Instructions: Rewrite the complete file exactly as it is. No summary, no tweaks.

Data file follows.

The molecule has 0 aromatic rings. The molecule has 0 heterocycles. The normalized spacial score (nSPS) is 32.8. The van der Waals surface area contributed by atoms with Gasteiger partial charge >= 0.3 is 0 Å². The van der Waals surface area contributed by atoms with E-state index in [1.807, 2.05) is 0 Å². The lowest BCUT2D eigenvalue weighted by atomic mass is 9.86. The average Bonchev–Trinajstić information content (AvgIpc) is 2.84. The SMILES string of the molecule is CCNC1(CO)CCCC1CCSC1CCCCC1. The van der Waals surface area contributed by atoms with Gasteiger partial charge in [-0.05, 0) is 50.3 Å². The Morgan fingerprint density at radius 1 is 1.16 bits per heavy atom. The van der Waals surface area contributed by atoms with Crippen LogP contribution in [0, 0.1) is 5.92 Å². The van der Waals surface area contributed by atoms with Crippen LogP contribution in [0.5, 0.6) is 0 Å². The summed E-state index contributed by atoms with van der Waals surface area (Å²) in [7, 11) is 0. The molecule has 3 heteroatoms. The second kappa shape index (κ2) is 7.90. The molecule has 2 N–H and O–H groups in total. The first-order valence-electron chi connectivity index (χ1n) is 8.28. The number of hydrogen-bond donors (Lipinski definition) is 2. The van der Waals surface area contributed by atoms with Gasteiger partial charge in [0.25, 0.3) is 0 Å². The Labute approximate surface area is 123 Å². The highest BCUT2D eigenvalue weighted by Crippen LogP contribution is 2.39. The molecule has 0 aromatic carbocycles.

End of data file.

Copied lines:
The molecule has 0 aromatic rings. The molecule has 0 heterocycles. The normalized spacial score (nSPS) is 32.8. The van der Waals surface area contributed by atoms with Gasteiger partial charge >= 0.3 is 0 Å². The van der Waals surface area contributed by atoms with E-state index in [1.807, 2.05) is 0 Å². The lowest BCUT2D eigenvalue weighted by atomic mass is 9.86. The average Bonchev–Trinajstić information content (AvgIpc) is 2.84. The SMILES string of the molecule is CCNC1(CO)CCCC1CCSC1CCCCC1. The van der Waals surface area contributed by atoms with Gasteiger partial charge in [-0.05, 0) is 50.3 Å². The Morgan fingerprint density at radius 1 is 1.16 bits per heavy atom. The van der Waals surface area contributed by atoms with Crippen LogP contribution in [0, 0.1) is 5.92 Å². The van der Waals surface area contributed by atoms with Crippen LogP contribution in [0.5, 0.6) is 0 Å². The summed E-state index contributed by atoms with van der Waals surface area (Å²) in [7, 11) is 0. The molecule has 3 heteroatoms. The second kappa shape index (κ2) is 7.90. The molecule has 2 N–H and O–H groups in total. The first-order valence-electron chi connectivity index (χ1n) is 8.28. The number of hydrogen-bond donors (Lipinski definition) is 2. The van der Waals surface area contributed by atoms with Gasteiger partial charge in [0.25, 0.3) is 0 Å². The Labute approximate surface area is 123 Å². The highest BCUT2D eigenvalue weighted by Crippen LogP contribution is 2.39. The molecule has 0 aromatic carbocycles.